POSTERS: Pathogen-vector/insect interactions
Evaluation of “Candidatus Liberibacter solanacearum” induced effects on the feeding behavior of Bactericera cockerelli by two distinct haplotypes
Ismael Badillo-Vargas - Texas A&M AgriLife Research.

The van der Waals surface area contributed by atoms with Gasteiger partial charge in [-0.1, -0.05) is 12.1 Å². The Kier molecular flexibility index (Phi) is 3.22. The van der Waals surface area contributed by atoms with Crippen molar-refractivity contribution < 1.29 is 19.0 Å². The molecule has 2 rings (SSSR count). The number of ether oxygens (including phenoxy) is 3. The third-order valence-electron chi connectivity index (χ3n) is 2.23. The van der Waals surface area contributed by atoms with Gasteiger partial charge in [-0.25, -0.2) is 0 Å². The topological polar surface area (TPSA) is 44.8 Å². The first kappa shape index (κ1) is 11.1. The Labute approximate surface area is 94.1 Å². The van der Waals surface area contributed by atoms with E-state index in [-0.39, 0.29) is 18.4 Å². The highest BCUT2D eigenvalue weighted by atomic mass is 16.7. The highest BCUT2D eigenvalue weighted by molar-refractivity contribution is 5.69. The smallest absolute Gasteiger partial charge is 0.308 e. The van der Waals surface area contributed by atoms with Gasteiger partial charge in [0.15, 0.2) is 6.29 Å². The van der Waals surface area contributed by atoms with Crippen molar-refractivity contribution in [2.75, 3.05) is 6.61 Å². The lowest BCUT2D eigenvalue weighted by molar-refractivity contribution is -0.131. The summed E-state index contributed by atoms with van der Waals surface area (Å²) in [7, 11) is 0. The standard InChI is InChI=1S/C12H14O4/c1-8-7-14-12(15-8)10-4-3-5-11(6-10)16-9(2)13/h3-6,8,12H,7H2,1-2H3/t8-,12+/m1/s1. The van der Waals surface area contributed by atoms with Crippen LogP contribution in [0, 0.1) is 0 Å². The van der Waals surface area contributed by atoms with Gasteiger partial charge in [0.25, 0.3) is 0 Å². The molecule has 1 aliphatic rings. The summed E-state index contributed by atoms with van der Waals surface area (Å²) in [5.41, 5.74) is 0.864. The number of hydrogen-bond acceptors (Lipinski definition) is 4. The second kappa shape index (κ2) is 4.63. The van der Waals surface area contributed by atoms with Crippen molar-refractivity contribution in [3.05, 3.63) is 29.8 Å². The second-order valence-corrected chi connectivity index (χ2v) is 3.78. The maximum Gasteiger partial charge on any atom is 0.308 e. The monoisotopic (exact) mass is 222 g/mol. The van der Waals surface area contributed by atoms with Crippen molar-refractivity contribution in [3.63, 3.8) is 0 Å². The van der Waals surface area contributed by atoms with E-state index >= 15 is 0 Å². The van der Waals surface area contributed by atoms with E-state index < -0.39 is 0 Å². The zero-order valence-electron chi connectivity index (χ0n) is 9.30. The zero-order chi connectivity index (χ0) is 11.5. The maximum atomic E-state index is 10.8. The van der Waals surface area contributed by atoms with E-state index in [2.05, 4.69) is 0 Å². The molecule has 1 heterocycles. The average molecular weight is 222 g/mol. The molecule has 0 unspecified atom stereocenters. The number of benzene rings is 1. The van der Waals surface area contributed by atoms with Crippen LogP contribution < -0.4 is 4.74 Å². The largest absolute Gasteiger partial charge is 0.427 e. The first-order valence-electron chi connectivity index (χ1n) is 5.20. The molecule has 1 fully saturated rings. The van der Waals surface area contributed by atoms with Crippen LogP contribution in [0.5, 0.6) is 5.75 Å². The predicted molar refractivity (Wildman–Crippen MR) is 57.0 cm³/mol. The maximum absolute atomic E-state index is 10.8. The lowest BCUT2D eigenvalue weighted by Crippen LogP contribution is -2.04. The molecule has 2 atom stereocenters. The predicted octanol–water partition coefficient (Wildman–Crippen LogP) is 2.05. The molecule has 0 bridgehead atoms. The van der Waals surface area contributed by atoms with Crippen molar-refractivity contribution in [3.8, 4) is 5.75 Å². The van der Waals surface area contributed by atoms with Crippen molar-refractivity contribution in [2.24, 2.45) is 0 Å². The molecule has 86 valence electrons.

The potato psyllid, Bactericera cockerelli (Hemiptera: Triozidae), is a significant pest of potatoes throughout Central and North America, as well as New Zealand. Crucially, this psyllid is the vector of the fastidious bacterium “Candidatus Liberibacter solanacearum” (Lso), which is the causative agent of diseases in several solanaceous crops, including the economically important zebra chip disease of potatoes. Currently, five Lso haplotypes have been identified, two of which (LsoA and LsoB) are exclusively transmitted by potato psyllids in their shared geographic range within the Americas. However, relatively little is known about the interactions of either Lso haplotype with its plant and insect hosts, due to its fastidious nature. In these studies, we performed 8-hour recordings using the electrical penetration graph (EPG) technique to elucidated the feeding behavior of Lso-infected (LsoA or LsoB) and non-infected psyllids. Critically, these data improve our understanding of the pathogenesis of Lso in its insect vector and provide new information concerning Lso-potato psyllid interactions that ultimately benefit pathogen transmission of only one Lso haplotype.